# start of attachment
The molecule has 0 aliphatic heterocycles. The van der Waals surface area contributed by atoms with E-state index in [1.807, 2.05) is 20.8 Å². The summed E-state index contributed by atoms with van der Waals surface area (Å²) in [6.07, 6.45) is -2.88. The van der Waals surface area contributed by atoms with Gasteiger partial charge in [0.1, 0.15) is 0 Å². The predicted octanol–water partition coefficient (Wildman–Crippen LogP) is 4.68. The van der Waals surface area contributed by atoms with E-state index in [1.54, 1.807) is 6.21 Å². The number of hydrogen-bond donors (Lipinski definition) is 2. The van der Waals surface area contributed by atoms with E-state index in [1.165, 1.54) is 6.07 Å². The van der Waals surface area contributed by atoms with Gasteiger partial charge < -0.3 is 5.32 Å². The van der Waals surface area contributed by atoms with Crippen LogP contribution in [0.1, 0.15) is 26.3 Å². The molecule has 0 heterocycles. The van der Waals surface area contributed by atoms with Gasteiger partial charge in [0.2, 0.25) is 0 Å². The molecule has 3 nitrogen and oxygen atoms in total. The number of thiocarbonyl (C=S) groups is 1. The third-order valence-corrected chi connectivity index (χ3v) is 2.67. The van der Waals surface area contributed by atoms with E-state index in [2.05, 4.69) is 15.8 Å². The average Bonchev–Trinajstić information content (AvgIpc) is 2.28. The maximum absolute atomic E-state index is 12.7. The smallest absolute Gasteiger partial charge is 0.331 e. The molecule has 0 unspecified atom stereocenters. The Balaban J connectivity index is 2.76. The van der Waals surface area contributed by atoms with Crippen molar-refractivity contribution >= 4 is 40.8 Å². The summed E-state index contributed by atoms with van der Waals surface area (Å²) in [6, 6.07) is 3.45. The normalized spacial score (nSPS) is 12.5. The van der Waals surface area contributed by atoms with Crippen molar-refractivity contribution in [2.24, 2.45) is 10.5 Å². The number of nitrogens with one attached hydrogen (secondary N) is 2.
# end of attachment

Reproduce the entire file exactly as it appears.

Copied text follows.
The molecule has 0 aliphatic heterocycles. The van der Waals surface area contributed by atoms with E-state index in [1.807, 2.05) is 20.8 Å². The summed E-state index contributed by atoms with van der Waals surface area (Å²) in [6.07, 6.45) is -2.88. The van der Waals surface area contributed by atoms with Gasteiger partial charge in [0.1, 0.15) is 0 Å². The predicted octanol–water partition coefficient (Wildman–Crippen LogP) is 4.68. The van der Waals surface area contributed by atoms with E-state index in [1.54, 1.807) is 6.21 Å². The number of hydrogen-bond donors (Lipinski definition) is 2. The van der Waals surface area contributed by atoms with E-state index in [1.165, 1.54) is 6.07 Å². The van der Waals surface area contributed by atoms with Gasteiger partial charge < -0.3 is 5.32 Å². The van der Waals surface area contributed by atoms with Crippen LogP contribution in [0.1, 0.15) is 26.3 Å². The molecule has 0 heterocycles. The van der Waals surface area contributed by atoms with Gasteiger partial charge in [0.2, 0.25) is 0 Å². The molecule has 3 nitrogen and oxygen atoms in total. The number of thiocarbonyl (C=S) groups is 1. The third-order valence-corrected chi connectivity index (χ3v) is 2.67. The van der Waals surface area contributed by atoms with E-state index in [2.05, 4.69) is 15.8 Å². The average Bonchev–Trinajstić information content (AvgIpc) is 2.28. The maximum absolute atomic E-state index is 12.7. The smallest absolute Gasteiger partial charge is 0.331 e. The molecule has 0 unspecified atom stereocenters. The Balaban J connectivity index is 2.76. The van der Waals surface area contributed by atoms with Crippen molar-refractivity contribution >= 4 is 40.8 Å². The summed E-state index contributed by atoms with van der Waals surface area (Å²) in [6, 6.07) is 3.45. The normalized spacial score (nSPS) is 12.5. The van der Waals surface area contributed by atoms with Crippen molar-refractivity contribution in [2.24, 2.45) is 10.5 Å². The number of nitrogens with one attached hydrogen (secondary N) is 2.